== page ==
This is the second year that Comber Silver has been successful in band contests, and much credit is due to their conductor, Mr E Crozier, who spares no effort in the training of the band.  Mr W Dunwoody, who conducts the flute band, is also to be congratulated for the high standard reached by the band."

Above: a photograph of Comber Amateur Silver Band which was taken circa mid 1950's (in possession of Comber Brass)

Above:  correspondance received by the Comber Amateur Silver Band - these examples dated 1955 are from the Star of the North L.O.L. No. 1053 and from the Ladies Committee of the band (in possession of Comber Brass).

Above: photographs taken in the mid 1950's of Comber Amateur Silver Band parading through Comber town (reproduced courtesy of Beverly Heaney)

Above: photograph taken circa 1955 of band members (L-R) Teddy Young, Robert Dornan and Tom Heaney (reproduced courtesy of Beverly Heaney)

Above: a recent photograph of the site at Laurel Bank, Comber where members of the band built their new band hall and began rehearsing in from around 1965.  The building has since been modernised and is now owned by the Roskyle Limited construction company.

Above: a photograph of Comber Silver Band, winners of the Intermediate Section in the contest of 1967.  Standing: John Boyce, Robert Steenson, Albert McCaughey, Wilfred Martyn, James Kirk, Hamilton Mills, John Mills, William McVeigh.  Seated:  Ronald O'Prey, Samuel Burgess, Thomas Jellie, David Browne, Ralph Mills, Roy Morrow (Conductor), David Jellie, Ian Roberts, Russell McCaughey, Samuel McCaughey.  Missing from the photograph: William O'Prey, George Crichton, Ted Toung, Tom Hearney (reproduced from the 'Comber Silver Band 50th Anniversary Concert' programme courtesy of Tom Jellie).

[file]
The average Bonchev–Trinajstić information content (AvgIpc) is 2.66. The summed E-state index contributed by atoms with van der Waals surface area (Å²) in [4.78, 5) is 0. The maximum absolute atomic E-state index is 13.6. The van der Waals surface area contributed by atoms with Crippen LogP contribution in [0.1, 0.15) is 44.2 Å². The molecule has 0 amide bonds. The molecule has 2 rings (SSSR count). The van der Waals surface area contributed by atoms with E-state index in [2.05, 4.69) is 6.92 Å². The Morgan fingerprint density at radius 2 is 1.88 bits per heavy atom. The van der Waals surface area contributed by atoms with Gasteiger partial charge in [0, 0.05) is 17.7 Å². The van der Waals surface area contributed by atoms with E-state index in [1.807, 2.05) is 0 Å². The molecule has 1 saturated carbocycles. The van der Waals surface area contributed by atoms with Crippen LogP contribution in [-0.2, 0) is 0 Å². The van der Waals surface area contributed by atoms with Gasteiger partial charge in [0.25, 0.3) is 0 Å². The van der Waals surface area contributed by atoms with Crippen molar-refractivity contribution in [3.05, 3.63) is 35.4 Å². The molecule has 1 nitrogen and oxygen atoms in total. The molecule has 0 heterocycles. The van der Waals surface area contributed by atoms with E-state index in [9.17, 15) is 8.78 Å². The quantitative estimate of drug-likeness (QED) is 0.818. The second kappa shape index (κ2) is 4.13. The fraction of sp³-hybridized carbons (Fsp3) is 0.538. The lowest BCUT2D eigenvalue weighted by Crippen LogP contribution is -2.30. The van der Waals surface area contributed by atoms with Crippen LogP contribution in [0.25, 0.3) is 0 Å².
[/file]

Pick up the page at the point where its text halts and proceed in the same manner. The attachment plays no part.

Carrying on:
The first female members join the band - 1967

The band's membership register (see below) reveals that first female members in its history joined the Comber Amateur Silver Band in 1967 when Iris Martyn began paying dues in August that year, followed 2 months later in September by Adele McCaughey, then aged 11 years.  Adel's father and brothers were also members of the band in that year (see above).

Above left;  photo from the Belfast Telegraph published 19 November 1970 under the caption 'Exchanging Blows' - "They may be rivals but that doesn't mean they can't get together for a blow before the sound and fury of the competition begins.  Tenor horn player Vera Brookes (21) is the only girl in the Reid Memorial Silver Band, Belfast.  Adele McCaughey (14) plays cornet in the Comber Amateur Silver Band.  They were taking part in the Band's Association championships in the Ulster Hall."

Above right; photo from Belfast Telegraph published 15 November 1971 - " Mr Albert McCaughey, Lindley Drive, Comber has a very musical family.  Daughter Adele (15) and son Russel (16) join him in the Comber Amateur Silver Band.  They took part in the 54th Championship of Ireland Bands' contest in the Ulster Hall.  Mr McCaughey has more musicians at home for his other three sons are also members of the Comber Silver Band."

Story of Comber Silver Band - 1981

'The Castlereagh Courier' - 9 July 1981

(from the ‘Follow the Bands’ column written by Alex Dempster)